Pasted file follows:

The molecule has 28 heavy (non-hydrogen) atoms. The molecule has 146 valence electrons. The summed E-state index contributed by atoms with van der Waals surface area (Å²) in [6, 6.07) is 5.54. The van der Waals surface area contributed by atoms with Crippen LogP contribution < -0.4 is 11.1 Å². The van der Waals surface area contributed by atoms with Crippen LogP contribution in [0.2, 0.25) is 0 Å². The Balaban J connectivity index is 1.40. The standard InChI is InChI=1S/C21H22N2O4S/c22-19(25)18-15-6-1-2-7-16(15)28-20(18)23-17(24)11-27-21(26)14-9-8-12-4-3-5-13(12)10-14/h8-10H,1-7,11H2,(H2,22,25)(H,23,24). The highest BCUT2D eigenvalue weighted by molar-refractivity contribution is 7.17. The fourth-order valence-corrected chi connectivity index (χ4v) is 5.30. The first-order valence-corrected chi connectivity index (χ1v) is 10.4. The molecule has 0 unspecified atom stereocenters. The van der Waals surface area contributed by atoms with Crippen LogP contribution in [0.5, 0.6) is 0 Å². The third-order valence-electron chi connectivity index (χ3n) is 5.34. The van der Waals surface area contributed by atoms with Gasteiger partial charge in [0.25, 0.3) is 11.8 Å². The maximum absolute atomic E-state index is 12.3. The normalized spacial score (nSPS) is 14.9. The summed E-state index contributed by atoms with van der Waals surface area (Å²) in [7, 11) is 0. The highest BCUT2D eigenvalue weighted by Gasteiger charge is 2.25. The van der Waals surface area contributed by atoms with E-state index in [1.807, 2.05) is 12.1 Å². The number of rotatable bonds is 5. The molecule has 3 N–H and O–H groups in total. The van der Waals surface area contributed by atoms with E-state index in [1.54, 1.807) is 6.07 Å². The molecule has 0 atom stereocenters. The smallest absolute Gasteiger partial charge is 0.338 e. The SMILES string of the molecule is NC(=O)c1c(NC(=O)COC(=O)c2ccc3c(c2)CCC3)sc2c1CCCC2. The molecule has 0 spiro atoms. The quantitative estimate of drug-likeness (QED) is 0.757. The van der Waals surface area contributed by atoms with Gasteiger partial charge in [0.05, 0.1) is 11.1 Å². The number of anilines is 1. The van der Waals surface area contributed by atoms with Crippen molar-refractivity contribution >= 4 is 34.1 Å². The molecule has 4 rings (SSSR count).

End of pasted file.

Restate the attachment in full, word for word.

The molecule has 28 heavy (non-hydrogen) atoms. The molecule has 146 valence electrons. The summed E-state index contributed by atoms with van der Waals surface area (Å²) in [6, 6.07) is 5.54. The van der Waals surface area contributed by atoms with Crippen LogP contribution < -0.4 is 11.1 Å². The van der Waals surface area contributed by atoms with Crippen LogP contribution in [0.2, 0.25) is 0 Å². The Balaban J connectivity index is 1.40. The standard InChI is InChI=1S/C21H22N2O4S/c22-19(25)18-15-6-1-2-7-16(15)28-20(18)23-17(24)11-27-21(26)14-9-8-12-4-3-5-13(12)10-14/h8-10H,1-7,11H2,(H2,22,25)(H,23,24). The highest BCUT2D eigenvalue weighted by molar-refractivity contribution is 7.17. The fourth-order valence-corrected chi connectivity index (χ4v) is 5.30. The first-order valence-corrected chi connectivity index (χ1v) is 10.4. The molecule has 0 unspecified atom stereocenters. The van der Waals surface area contributed by atoms with Crippen LogP contribution in [0.5, 0.6) is 0 Å². The third-order valence-electron chi connectivity index (χ3n) is 5.34. The van der Waals surface area contributed by atoms with Gasteiger partial charge in [0.25, 0.3) is 11.8 Å². The maximum absolute atomic E-state index is 12.3. The normalized spacial score (nSPS) is 14.9. The summed E-state index contributed by atoms with van der Waals surface area (Å²) in [7, 11) is 0. The highest BCUT2D eigenvalue weighted by Gasteiger charge is 2.25. The van der Waals surface area contributed by atoms with E-state index in [1.807, 2.05) is 12.1 Å². The number of rotatable bonds is 5. The molecule has 3 N–H and O–H groups in total. The van der Waals surface area contributed by atoms with E-state index in [1.54, 1.807) is 6.07 Å². The molecule has 0 atom stereocenters. The smallest absolute Gasteiger partial charge is 0.338 e. The SMILES string of the molecule is NC(=O)c1c(NC(=O)COC(=O)c2ccc3c(c2)CCC3)sc2c1CCCC2. The molecule has 0 spiro atoms. The quantitative estimate of drug-likeness (QED) is 0.757. The van der Waals surface area contributed by atoms with Gasteiger partial charge in [0.05, 0.1) is 11.1 Å². The number of anilines is 1. The van der Waals surface area contributed by atoms with Crippen molar-refractivity contribution >= 4 is 34.1 Å². The molecule has 4 rings (SSSR count).